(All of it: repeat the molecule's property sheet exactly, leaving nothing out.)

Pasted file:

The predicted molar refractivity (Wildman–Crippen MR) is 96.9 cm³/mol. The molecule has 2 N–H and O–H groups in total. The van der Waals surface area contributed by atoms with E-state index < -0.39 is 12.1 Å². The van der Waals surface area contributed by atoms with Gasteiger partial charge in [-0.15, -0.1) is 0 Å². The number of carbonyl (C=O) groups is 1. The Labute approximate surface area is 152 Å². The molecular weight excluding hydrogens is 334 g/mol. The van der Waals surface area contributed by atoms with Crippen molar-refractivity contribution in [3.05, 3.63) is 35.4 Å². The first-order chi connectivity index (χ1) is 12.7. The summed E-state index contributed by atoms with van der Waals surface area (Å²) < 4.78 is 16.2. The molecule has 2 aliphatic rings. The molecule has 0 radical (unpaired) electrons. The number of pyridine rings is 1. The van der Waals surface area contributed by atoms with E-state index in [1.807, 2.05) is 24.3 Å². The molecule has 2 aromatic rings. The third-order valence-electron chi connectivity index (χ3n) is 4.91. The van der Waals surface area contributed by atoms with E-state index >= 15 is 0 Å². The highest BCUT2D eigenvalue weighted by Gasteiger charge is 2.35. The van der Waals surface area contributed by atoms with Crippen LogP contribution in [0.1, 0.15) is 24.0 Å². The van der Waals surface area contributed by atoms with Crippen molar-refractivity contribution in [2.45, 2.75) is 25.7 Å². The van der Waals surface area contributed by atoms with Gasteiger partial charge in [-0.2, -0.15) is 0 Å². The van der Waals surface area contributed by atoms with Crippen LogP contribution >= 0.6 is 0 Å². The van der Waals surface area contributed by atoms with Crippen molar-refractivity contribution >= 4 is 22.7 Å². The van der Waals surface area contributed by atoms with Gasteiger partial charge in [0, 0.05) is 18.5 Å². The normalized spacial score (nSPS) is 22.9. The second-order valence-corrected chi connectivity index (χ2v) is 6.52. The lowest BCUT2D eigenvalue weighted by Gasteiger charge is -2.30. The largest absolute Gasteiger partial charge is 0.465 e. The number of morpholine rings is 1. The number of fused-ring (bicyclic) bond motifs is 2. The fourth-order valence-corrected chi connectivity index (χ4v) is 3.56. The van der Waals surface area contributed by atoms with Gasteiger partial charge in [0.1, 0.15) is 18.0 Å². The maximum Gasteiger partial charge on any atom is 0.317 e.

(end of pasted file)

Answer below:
The predicted molar refractivity (Wildman–Crippen MR) is 96.9 cm³/mol. The molecule has 2 N–H and O–H groups in total. The van der Waals surface area contributed by atoms with E-state index < -0.39 is 12.1 Å². The van der Waals surface area contributed by atoms with Gasteiger partial charge in [-0.15, -0.1) is 0 Å². The number of carbonyl (C=O) groups is 1. The Labute approximate surface area is 152 Å². The molecular weight excluding hydrogens is 334 g/mol. The van der Waals surface area contributed by atoms with Crippen molar-refractivity contribution in [3.05, 3.63) is 35.4 Å². The first-order chi connectivity index (χ1) is 12.7. The summed E-state index contributed by atoms with van der Waals surface area (Å²) < 4.78 is 16.2. The molecule has 2 aliphatic rings. The molecule has 0 radical (unpaired) electrons. The number of pyridine rings is 1. The van der Waals surface area contributed by atoms with E-state index in [1.807, 2.05) is 24.3 Å². The molecule has 2 aromatic rings. The third-order valence-electron chi connectivity index (χ3n) is 4.91. The van der Waals surface area contributed by atoms with E-state index >= 15 is 0 Å². The highest BCUT2D eigenvalue weighted by Gasteiger charge is 2.35. The van der Waals surface area contributed by atoms with Crippen LogP contribution in [0.1, 0.15) is 24.0 Å². The van der Waals surface area contributed by atoms with Crippen molar-refractivity contribution in [2.45, 2.75) is 25.7 Å². The van der Waals surface area contributed by atoms with Gasteiger partial charge in [-0.2, -0.15) is 0 Å². The van der Waals surface area contributed by atoms with Crippen LogP contribution >= 0.6 is 0 Å². The van der Waals surface area contributed by atoms with Crippen molar-refractivity contribution >= 4 is 22.7 Å². The van der Waals surface area contributed by atoms with Gasteiger partial charge in [0, 0.05) is 18.5 Å². The normalized spacial score (nSPS) is 22.9. The second-order valence-corrected chi connectivity index (χ2v) is 6.52. The lowest BCUT2D eigenvalue weighted by Gasteiger charge is -2.30. The largest absolute Gasteiger partial charge is 0.465 e. The number of morpholine rings is 1. The number of fused-ring (bicyclic) bond motifs is 2. The fourth-order valence-corrected chi connectivity index (χ4v) is 3.56. The van der Waals surface area contributed by atoms with Gasteiger partial charge in [0.1, 0.15) is 18.0 Å². The maximum Gasteiger partial charge on any atom is 0.317 e.